This much we pledge – and more.

To those old allies whose cultural and spiritual origins we share, we pledge the loyalty of faithful friends.  United, there is little we cannot do in a host of cooperative ventures.  Divided, there is little we can do – for we dare not meet a powerful challenge at odds and split asunder.

To those new States whom we welcome to the ranks of the free, we pledge our word that one form of colonial control shall not have passed away merely to be replaced by a far more iron tyranny.  We shall not always expect to find them supporting our view.  But we shall always hope to find them strongly supporting their own freedom – and to remember that, in the past, those who foolishly sought power by riding the back of the tiger ended up inside.

To those peoples in the huts and villages across the globe struggling to break the bonds of mass misery, we pledge our best efforts to help them help themselves, for whatever period is required — not because the Communists may be doing it, not because we seek their votes, but because it is right.  If a free society cannot help the many who are poor, it cannot save the few who are rich.

Again, beautiful sentiments beautifully expressed.  The only problem with them, of course, is that they were also hopelessly impractical, cynically contrived, and painfully jingoistic.  The fact of the matter is that the uber-altruistic United States that Kennedy describes here never existed.  And nor, for that matter, did the United States that Tunku Varadarajan “remembers.”  As any public choice theorist will tell you, altruism is a myth.  All people at all times behave rationally in the pursuit of their own best interests, as they see them.  And so it is with countries.  Kennedy and his speechwriters put on one helluva show.  But that’s what it was, a show.  The United States was then and is now pursuing its own interests, once again as they were and are seen by its leaders.  It just so happens that in that early Cold-War era, the leaders of the United States believed that its best interests involved “beating” the Soviets in order to amass the amity necessary to govern the globe.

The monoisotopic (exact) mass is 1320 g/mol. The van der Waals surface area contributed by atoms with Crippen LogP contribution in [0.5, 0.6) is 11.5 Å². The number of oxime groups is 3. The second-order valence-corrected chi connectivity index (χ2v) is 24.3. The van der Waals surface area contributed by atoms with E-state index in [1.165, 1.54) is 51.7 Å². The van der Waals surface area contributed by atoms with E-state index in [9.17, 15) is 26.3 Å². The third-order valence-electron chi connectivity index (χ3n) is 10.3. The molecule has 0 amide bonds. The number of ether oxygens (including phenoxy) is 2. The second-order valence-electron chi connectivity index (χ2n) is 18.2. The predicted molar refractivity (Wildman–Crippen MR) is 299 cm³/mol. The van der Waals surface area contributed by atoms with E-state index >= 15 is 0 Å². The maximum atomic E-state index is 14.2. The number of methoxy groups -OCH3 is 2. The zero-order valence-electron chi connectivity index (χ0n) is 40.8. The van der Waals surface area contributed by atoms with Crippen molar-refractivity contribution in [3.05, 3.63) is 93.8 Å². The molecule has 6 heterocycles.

When President Eisenhower first publicly discussed the potential for war in Indochina (i.e. Vietnam), he tried desperately to frame the question as one of U.S. national interest.  “If Indochina goes,” Ike told the Governors’ Conference, August 4, 1953, “several things happen right away.  The Malayan peninsula, the last little bit of the end hanging on down there, would be scarcely defensible — and tin and tungsten that we so greatly value from that area would cease coming.”  Ah . . . yes, tin and tungsten.  Little did you know. . .

Of course, by the time Kennedy got around to talking about Vietnam, tin and tungsten had vanished, replaced by the universal call to help hut-dwellers break their bonds.  And for Johnson, the point of it all was to “prevent the success of aggression.”  All of which is to say that Vietnam was about everything and nothing, just as the rest of the Cold War posturing was.  All that mattered in the end was coming out on top, beating the Soviets, and thus controlling the levers of global governance.

Now much water has passed under the bridge since those simple days.  But from our perspective this week, the most important thing that has happened in the meantime has been the emergence of a small but powerful force led by Barack Obama that has lost interest in the dream that has been the foundation of the Democratic Party since Woodrow Wilson declared that the United States had a divine calling to “make the world safe for democracy.”

And this loss of interest was not motivated by the realization that the task of reforming the whole world is a chimera, but by the belief that American society is not just enough to serve as a model for the world, and thus, should stop attempting to force its sick system on the others.

Hence the confusion.  No one seems to have recognized this yet gentle reader, except us.  And now thee.